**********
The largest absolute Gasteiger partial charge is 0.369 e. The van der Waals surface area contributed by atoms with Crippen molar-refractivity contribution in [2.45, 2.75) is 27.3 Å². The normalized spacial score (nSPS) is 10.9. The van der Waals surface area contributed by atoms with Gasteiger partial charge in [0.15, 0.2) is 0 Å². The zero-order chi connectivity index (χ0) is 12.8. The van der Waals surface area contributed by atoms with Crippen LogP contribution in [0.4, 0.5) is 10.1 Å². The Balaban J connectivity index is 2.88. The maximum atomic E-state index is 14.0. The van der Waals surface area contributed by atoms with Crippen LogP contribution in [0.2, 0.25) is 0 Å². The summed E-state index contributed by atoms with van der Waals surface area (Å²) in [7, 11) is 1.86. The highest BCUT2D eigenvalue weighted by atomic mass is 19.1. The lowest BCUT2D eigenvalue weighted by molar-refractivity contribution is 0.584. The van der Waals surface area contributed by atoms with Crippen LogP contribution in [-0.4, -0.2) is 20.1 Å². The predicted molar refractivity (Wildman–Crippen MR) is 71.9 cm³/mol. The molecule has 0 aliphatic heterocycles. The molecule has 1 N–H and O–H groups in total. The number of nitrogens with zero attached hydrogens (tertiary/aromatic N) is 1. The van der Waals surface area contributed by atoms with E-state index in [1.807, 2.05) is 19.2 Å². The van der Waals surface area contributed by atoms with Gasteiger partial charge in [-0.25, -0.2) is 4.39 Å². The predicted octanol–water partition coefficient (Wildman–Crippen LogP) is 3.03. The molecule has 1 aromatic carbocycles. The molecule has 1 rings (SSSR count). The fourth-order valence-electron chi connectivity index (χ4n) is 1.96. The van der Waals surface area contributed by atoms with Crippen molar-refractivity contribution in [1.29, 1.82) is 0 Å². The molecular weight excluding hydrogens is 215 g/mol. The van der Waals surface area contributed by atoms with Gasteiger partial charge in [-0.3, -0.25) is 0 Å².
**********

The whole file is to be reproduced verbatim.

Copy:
The largest absolute Gasteiger partial charge is 0.369 e. The van der Waals surface area contributed by atoms with Crippen molar-refractivity contribution in [2.45, 2.75) is 27.3 Å². The normalized spacial score (nSPS) is 10.9. The van der Waals surface area contributed by atoms with Gasteiger partial charge in [0.15, 0.2) is 0 Å². The zero-order chi connectivity index (χ0) is 12.8. The van der Waals surface area contributed by atoms with Crippen LogP contribution in [0.4, 0.5) is 10.1 Å². The Balaban J connectivity index is 2.88. The maximum atomic E-state index is 14.0. The van der Waals surface area contributed by atoms with Crippen LogP contribution in [0.2, 0.25) is 0 Å². The summed E-state index contributed by atoms with van der Waals surface area (Å²) in [7, 11) is 1.86. The highest BCUT2D eigenvalue weighted by atomic mass is 19.1. The lowest BCUT2D eigenvalue weighted by molar-refractivity contribution is 0.584. The van der Waals surface area contributed by atoms with Crippen LogP contribution in [-0.4, -0.2) is 20.1 Å². The predicted molar refractivity (Wildman–Crippen MR) is 71.9 cm³/mol. The molecule has 0 aliphatic heterocycles. The molecule has 1 N–H and O–H groups in total. The number of nitrogens with zero attached hydrogens (tertiary/aromatic N) is 1. The van der Waals surface area contributed by atoms with E-state index in [1.807, 2.05) is 19.2 Å². The van der Waals surface area contributed by atoms with Gasteiger partial charge in [-0.25, -0.2) is 4.39 Å². The predicted octanol–water partition coefficient (Wildman–Crippen LogP) is 3.03. The molecule has 1 aromatic carbocycles. The molecule has 1 rings (SSSR count). The fourth-order valence-electron chi connectivity index (χ4n) is 1.96. The van der Waals surface area contributed by atoms with Crippen molar-refractivity contribution in [1.29, 1.82) is 0 Å². The molecular weight excluding hydrogens is 215 g/mol. The van der Waals surface area contributed by atoms with Gasteiger partial charge in [-0.3, -0.25) is 0 Å².